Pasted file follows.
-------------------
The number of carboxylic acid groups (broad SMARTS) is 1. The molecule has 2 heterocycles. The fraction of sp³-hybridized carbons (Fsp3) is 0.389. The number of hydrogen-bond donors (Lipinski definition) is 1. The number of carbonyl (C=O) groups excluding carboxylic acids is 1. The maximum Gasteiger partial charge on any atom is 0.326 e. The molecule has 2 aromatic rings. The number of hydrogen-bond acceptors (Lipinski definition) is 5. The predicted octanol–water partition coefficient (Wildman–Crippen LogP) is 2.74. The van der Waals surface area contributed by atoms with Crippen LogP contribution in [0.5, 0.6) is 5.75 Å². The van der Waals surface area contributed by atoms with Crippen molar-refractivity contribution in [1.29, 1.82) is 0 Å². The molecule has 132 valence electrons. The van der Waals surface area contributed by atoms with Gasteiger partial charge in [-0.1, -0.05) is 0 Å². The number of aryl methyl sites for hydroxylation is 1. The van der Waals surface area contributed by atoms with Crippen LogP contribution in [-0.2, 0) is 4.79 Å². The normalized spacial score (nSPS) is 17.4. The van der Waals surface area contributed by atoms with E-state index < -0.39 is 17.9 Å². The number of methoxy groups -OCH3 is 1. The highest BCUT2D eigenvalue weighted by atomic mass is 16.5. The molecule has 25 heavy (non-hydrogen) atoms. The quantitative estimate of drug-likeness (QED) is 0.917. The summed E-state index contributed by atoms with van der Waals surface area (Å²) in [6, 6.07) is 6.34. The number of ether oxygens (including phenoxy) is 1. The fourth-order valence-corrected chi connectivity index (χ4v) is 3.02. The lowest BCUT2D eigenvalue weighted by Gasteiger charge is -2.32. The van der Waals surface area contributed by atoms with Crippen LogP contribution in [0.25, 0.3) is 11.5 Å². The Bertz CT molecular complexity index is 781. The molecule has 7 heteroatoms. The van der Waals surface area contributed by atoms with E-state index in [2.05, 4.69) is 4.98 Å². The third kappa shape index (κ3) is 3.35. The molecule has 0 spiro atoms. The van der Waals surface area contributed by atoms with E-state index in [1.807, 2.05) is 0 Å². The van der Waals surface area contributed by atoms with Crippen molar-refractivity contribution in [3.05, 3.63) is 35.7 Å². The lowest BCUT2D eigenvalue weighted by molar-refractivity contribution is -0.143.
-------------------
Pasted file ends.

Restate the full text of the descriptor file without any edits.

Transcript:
The number of carboxylic acid groups (broad SMARTS) is 1. The molecule has 2 heterocycles. The fraction of sp³-hybridized carbons (Fsp3) is 0.389. The number of hydrogen-bond donors (Lipinski definition) is 1. The number of carbonyl (C=O) groups excluding carboxylic acids is 1. The maximum Gasteiger partial charge on any atom is 0.326 e. The molecule has 2 aromatic rings. The number of hydrogen-bond acceptors (Lipinski definition) is 5. The predicted octanol–water partition coefficient (Wildman–Crippen LogP) is 2.74. The van der Waals surface area contributed by atoms with Crippen LogP contribution in [0.5, 0.6) is 5.75 Å². The van der Waals surface area contributed by atoms with Crippen molar-refractivity contribution in [1.29, 1.82) is 0 Å². The molecule has 132 valence electrons. The van der Waals surface area contributed by atoms with Gasteiger partial charge in [-0.1, -0.05) is 0 Å². The number of aryl methyl sites for hydroxylation is 1. The van der Waals surface area contributed by atoms with Crippen LogP contribution in [-0.2, 0) is 4.79 Å². The normalized spacial score (nSPS) is 17.4. The van der Waals surface area contributed by atoms with E-state index < -0.39 is 17.9 Å². The number of methoxy groups -OCH3 is 1. The highest BCUT2D eigenvalue weighted by atomic mass is 16.5. The molecule has 25 heavy (non-hydrogen) atoms. The quantitative estimate of drug-likeness (QED) is 0.917. The summed E-state index contributed by atoms with van der Waals surface area (Å²) in [6, 6.07) is 6.34. The number of ether oxygens (including phenoxy) is 1. The fourth-order valence-corrected chi connectivity index (χ4v) is 3.02. The lowest BCUT2D eigenvalue weighted by Gasteiger charge is -2.32. The van der Waals surface area contributed by atoms with Crippen LogP contribution in [0.25, 0.3) is 11.5 Å². The Bertz CT molecular complexity index is 781. The molecule has 7 heteroatoms. The van der Waals surface area contributed by atoms with E-state index in [2.05, 4.69) is 4.98 Å². The third kappa shape index (κ3) is 3.35. The molecule has 0 spiro atoms. The van der Waals surface area contributed by atoms with E-state index in [1.807, 2.05) is 0 Å². The van der Waals surface area contributed by atoms with Crippen molar-refractivity contribution in [3.05, 3.63) is 35.7 Å². The lowest BCUT2D eigenvalue weighted by molar-refractivity contribution is -0.143.